Are BC's drinking and driving laws in conflict with parking requirements for bars?
There’s no better measure of our perverse relationship with cars than the fact that nearly every city and town in North America has laws requiring drinking establishments to provide parking, and yet roadside memorials to victims of drunk driving are mostly illegal. A single year of alcohol-impaired driving kills more Americans than the last decade of war has, but our land use codes practically encourage driving home from taverns. Bar owners can be held legally liable for their patrons who imbibe too much, but our laws force owners to offer parking for their customers.
Can we stop the madness?
In this post, we take a look at how Northwest municipalities deal with parking at drinking establishments. Who gets it wrong, and who gets it (almost) right? The answers may surprise you. At the end, I’ll explain how easy it would be to fix the problem.
Let’s start with the laggards.
Despite its vaunted reputation for sustainable urbanism, Vancouver, BC may have among the worst parking mandates in the region (code, p. 9). Calculated based on the amount of floor space open to the public, the baseline requirement for businesses that sell liquor for on-site consumption is 1 parking space per 60 square feet (5.6 square metres).
Given that a typical parking space somewhere in the range of 170 square feet, and that the smallest parking space Vancouver allows is 148 square feet, it means that in many cases Vancouver bars must provide nearly three times more space for cars than for drinkers. Factor in the non-stall parts of a parking lot and the multiple is higher yet.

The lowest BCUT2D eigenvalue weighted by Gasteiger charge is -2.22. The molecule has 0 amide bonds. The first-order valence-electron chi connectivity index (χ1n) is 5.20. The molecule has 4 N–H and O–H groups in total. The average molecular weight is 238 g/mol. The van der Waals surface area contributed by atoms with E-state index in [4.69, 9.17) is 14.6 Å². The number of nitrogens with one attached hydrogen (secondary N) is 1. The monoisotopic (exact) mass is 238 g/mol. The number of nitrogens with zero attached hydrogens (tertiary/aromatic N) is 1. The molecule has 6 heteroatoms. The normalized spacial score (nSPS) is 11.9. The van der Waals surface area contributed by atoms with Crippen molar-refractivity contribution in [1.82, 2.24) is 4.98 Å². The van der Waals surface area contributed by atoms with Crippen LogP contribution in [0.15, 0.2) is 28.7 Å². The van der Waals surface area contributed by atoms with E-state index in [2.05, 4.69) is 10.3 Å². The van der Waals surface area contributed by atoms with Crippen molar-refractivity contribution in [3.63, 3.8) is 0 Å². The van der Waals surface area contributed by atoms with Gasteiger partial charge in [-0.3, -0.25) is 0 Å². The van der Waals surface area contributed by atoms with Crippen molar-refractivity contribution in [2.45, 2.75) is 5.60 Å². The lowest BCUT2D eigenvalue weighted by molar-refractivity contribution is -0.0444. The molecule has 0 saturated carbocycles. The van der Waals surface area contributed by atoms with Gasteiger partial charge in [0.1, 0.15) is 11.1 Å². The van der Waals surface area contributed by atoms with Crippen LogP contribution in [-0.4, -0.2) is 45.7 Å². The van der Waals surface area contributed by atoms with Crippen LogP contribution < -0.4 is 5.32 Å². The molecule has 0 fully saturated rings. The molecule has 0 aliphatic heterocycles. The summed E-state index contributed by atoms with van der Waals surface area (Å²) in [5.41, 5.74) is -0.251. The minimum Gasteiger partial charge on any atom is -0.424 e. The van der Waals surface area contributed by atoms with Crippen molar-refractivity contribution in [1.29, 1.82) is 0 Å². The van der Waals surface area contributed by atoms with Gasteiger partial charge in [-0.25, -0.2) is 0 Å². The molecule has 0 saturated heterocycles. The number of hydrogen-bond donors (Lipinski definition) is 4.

Vancouver’s “cabarets” that sell liquor must provide 1 for each 100 square feet (9.3 square metres). The city’s “neigbourhood grocery stores” need not provide any parking at all, but “neighbourhood pubs” must, by law, provide 1 per 200 square feet (18.6 square meters). Even designated “detoxification centres” are required to house 1 parking space per 300 square feet.
Vancouver’s parking laws seem almost directly at odds with British Columbia’s toughest-in-the-region alcohol-impaired driving enforcement. As of late 2010, police can impound vehicles and fine drivers who register a 0.05 blood alcohol level or higher, as compared to the usual criminal level of 0.08. Much to its credit, BC’s new enforcement provisions seem to be substantially reducing alcohol-related fatalities. Yet even so, drinking and driving is still killing more than 4 residents of BC each month, on average.